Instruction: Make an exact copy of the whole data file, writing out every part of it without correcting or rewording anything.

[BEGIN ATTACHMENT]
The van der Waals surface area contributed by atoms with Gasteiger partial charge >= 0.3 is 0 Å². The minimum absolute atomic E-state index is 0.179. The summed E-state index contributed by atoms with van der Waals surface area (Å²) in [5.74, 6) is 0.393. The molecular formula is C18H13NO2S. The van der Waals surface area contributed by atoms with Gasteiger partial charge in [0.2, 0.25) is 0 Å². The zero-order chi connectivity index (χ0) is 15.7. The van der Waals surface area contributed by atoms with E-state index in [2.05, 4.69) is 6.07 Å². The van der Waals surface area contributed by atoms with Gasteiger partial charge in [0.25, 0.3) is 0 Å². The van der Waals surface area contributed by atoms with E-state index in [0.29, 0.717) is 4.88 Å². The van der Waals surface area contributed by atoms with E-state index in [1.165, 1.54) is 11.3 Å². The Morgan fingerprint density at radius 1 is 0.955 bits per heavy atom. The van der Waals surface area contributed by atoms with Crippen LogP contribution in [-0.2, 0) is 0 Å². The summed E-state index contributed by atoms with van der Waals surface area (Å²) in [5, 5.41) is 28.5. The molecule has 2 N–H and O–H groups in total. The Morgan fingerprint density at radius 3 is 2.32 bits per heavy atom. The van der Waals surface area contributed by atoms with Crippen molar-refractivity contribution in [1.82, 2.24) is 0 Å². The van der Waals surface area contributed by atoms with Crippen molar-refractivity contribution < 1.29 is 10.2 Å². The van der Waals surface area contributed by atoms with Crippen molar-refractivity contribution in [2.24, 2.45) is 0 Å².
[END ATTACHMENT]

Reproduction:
The van der Waals surface area contributed by atoms with Gasteiger partial charge >= 0.3 is 0 Å². The minimum absolute atomic E-state index is 0.179. The summed E-state index contributed by atoms with van der Waals surface area (Å²) in [5.74, 6) is 0.393. The molecular formula is C18H13NO2S. The van der Waals surface area contributed by atoms with Gasteiger partial charge in [0.2, 0.25) is 0 Å². The zero-order chi connectivity index (χ0) is 15.7. The van der Waals surface area contributed by atoms with E-state index in [2.05, 4.69) is 6.07 Å². The van der Waals surface area contributed by atoms with Gasteiger partial charge in [0.25, 0.3) is 0 Å². The van der Waals surface area contributed by atoms with E-state index in [0.29, 0.717) is 4.88 Å². The van der Waals surface area contributed by atoms with E-state index in [1.165, 1.54) is 11.3 Å². The Morgan fingerprint density at radius 1 is 0.955 bits per heavy atom. The van der Waals surface area contributed by atoms with Crippen LogP contribution in [-0.2, 0) is 0 Å². The summed E-state index contributed by atoms with van der Waals surface area (Å²) in [5, 5.41) is 28.5. The molecule has 2 N–H and O–H groups in total. The Morgan fingerprint density at radius 3 is 2.32 bits per heavy atom. The van der Waals surface area contributed by atoms with Crippen molar-refractivity contribution in [1.82, 2.24) is 0 Å². The van der Waals surface area contributed by atoms with Crippen molar-refractivity contribution < 1.29 is 10.2 Å². The van der Waals surface area contributed by atoms with Crippen molar-refractivity contribution in [2.24, 2.45) is 0 Å².